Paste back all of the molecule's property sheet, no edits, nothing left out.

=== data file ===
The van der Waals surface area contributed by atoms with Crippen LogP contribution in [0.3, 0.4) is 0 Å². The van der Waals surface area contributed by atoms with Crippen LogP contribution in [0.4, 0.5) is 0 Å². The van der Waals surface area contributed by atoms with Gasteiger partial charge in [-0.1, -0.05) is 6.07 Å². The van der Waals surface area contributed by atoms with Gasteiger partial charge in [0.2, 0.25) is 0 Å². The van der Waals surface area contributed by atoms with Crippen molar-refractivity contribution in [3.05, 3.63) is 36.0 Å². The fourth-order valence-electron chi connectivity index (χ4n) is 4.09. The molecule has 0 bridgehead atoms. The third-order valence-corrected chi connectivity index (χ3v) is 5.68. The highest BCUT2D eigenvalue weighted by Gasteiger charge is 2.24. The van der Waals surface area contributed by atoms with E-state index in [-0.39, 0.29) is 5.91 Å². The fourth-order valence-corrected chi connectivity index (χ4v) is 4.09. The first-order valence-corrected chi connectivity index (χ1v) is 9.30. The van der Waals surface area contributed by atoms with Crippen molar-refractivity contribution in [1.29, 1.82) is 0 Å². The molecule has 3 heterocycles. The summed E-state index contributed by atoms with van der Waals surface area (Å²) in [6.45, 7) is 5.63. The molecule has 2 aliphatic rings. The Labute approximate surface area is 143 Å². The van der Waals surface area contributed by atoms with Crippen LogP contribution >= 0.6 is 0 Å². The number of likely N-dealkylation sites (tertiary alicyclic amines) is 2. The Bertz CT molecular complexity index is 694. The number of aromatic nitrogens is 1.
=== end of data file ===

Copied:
The van der Waals surface area contributed by atoms with Crippen LogP contribution in [0.3, 0.4) is 0 Å². The van der Waals surface area contributed by atoms with Crippen LogP contribution in [0.4, 0.5) is 0 Å². The van der Waals surface area contributed by atoms with Gasteiger partial charge in [-0.1, -0.05) is 6.07 Å². The van der Waals surface area contributed by atoms with Gasteiger partial charge in [0.2, 0.25) is 0 Å². The van der Waals surface area contributed by atoms with Crippen molar-refractivity contribution in [3.05, 3.63) is 36.0 Å². The fourth-order valence-electron chi connectivity index (χ4n) is 4.09. The molecule has 0 bridgehead atoms. The third-order valence-corrected chi connectivity index (χ3v) is 5.68. The highest BCUT2D eigenvalue weighted by Gasteiger charge is 2.24. The van der Waals surface area contributed by atoms with E-state index in [-0.39, 0.29) is 5.91 Å². The fourth-order valence-corrected chi connectivity index (χ4v) is 4.09. The first-order valence-corrected chi connectivity index (χ1v) is 9.30. The van der Waals surface area contributed by atoms with Crippen molar-refractivity contribution in [1.29, 1.82) is 0 Å². The molecule has 3 heterocycles. The summed E-state index contributed by atoms with van der Waals surface area (Å²) in [6.45, 7) is 5.63. The molecule has 2 aliphatic rings. The Labute approximate surface area is 143 Å². The van der Waals surface area contributed by atoms with Crippen LogP contribution >= 0.6 is 0 Å². The number of likely N-dealkylation sites (tertiary alicyclic amines) is 2. The Bertz CT molecular complexity index is 694. The number of aromatic nitrogens is 1.